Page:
Rural systems can establish networks to respond together through joint purchasing, grants to augment funding for major acquisitions, assurance that equipment works seamlessly across the different agencies and procedures that promote safe operations.

Wireless communication systems augment efficiency and safety, and new ones are being introduced at a rapid pace. Rural EMS agencies need efficient activation communicators; durable communication systems that work in large, open geography and onsite systems that make scene operations safe with smaller crews. Agency cooperation is a must for purchasing these sometimes expensive but lifesaving systems.

In summary, rural incidents of all types present communication challenges for all responders. Emergency personnel must be familiar with rural operations and scene priorities and utilize both pre-planned operations and on-scene incident command functions that facilitate safe prehospital operations and excellent patient care.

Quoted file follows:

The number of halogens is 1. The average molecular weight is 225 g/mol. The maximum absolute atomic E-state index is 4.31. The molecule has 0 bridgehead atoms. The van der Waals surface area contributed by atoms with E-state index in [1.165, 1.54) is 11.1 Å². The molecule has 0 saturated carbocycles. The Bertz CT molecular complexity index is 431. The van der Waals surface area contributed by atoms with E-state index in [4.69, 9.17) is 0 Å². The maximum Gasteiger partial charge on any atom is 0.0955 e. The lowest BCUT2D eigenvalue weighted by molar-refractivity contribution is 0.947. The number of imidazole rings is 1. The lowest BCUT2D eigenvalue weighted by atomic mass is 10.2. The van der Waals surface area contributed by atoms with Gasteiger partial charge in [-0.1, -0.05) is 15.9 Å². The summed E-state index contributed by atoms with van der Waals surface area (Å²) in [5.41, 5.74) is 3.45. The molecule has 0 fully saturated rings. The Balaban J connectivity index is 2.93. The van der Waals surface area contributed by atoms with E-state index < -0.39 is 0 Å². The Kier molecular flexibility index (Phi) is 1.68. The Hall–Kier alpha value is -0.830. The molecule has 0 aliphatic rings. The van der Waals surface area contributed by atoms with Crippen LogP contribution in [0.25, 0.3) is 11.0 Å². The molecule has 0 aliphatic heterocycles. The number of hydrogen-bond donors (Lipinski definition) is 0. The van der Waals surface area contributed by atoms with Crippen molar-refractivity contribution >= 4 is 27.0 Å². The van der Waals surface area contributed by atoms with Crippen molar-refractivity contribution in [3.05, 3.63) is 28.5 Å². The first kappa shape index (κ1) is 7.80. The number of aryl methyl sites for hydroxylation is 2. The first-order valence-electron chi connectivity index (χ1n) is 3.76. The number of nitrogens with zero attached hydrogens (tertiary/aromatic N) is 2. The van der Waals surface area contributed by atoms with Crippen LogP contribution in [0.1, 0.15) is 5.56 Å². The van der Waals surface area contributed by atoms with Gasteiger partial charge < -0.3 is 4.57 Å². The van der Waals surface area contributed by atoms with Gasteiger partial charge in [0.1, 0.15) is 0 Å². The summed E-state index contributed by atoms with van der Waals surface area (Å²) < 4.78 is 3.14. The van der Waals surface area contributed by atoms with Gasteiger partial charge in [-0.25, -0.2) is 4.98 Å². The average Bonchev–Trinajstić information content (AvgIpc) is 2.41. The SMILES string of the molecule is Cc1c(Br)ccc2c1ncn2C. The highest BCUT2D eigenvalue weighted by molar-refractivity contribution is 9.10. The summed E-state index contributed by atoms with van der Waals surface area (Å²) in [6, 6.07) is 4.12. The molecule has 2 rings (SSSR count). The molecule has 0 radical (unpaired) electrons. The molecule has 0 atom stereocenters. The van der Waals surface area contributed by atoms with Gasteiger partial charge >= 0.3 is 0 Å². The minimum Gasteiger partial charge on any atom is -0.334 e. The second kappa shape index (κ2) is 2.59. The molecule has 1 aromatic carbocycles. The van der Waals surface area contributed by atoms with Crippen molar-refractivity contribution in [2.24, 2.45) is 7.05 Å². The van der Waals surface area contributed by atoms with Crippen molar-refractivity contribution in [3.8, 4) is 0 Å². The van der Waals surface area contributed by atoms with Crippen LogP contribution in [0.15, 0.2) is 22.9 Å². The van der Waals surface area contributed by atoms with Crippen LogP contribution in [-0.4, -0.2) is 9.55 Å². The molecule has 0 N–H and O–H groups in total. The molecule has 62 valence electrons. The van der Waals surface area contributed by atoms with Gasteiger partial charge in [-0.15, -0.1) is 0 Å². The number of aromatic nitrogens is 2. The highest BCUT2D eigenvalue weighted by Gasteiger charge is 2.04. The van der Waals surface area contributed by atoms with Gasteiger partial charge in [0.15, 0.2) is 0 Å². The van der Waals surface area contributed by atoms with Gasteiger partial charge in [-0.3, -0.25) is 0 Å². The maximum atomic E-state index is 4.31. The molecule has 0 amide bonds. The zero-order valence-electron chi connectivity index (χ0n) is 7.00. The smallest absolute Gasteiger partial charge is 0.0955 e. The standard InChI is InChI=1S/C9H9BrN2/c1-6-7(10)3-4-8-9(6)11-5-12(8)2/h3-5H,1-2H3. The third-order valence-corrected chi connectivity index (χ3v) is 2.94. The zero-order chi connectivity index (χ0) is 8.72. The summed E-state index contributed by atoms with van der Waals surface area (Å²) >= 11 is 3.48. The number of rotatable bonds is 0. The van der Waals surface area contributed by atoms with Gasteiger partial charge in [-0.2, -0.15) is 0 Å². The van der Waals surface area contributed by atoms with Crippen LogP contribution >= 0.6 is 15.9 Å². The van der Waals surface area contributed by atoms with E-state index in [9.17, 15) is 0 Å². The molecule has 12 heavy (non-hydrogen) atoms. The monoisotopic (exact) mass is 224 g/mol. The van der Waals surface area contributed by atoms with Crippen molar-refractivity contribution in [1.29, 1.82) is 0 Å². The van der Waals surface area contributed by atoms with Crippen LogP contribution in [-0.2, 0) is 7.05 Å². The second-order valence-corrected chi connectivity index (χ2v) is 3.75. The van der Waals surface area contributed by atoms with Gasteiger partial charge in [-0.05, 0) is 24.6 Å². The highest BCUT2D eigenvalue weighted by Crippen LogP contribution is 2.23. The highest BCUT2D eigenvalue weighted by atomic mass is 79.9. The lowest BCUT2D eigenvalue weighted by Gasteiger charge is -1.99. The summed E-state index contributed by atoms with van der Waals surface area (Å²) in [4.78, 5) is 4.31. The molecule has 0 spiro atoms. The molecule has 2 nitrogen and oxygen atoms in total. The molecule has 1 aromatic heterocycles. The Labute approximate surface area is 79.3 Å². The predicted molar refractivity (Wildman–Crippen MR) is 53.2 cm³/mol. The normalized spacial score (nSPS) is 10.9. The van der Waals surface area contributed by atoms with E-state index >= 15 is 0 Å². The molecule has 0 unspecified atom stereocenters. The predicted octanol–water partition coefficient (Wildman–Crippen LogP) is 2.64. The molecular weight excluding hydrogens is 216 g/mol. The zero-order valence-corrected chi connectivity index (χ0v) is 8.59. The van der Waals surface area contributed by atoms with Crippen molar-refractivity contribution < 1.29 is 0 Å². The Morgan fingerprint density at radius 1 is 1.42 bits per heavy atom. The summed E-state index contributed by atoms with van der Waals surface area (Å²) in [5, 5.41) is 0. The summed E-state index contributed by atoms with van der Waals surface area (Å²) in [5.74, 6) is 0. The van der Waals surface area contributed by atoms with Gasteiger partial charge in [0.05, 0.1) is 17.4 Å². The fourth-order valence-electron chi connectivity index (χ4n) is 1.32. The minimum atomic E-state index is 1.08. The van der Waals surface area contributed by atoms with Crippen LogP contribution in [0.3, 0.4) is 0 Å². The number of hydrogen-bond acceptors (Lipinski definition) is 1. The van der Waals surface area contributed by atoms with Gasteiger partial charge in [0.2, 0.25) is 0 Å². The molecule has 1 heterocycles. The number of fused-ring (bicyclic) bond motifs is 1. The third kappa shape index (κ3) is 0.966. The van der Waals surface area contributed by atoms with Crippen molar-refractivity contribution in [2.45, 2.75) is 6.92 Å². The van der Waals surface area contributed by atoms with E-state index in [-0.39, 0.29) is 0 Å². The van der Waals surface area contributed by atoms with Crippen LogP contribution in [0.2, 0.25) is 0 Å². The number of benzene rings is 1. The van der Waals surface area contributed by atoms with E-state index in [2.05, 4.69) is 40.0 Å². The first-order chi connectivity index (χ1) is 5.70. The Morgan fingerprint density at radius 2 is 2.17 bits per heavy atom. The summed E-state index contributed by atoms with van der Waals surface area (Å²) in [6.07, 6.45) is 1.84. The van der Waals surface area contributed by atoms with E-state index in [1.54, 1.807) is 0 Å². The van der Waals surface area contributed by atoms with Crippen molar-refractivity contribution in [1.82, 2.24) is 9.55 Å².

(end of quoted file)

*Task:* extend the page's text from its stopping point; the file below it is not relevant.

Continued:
James J. Augustine is an emergency physician and Fire/EMS medical director, and a clinical professor in the Department of Emergency Medicine at Wright State University in Dayton, Ohio. He is chair of the National Clinical Governance Board for US Acute Care Solutions, based in Canton, Ohio. Dr. Augustine currently serves a medical director role with fire rescue agencies in Ohio and Florida.

In addition, he has been a member of national groups and organizations overseeing emergency medical services, emergency service quality improvement, benchmarking and best practices and disaster preparation.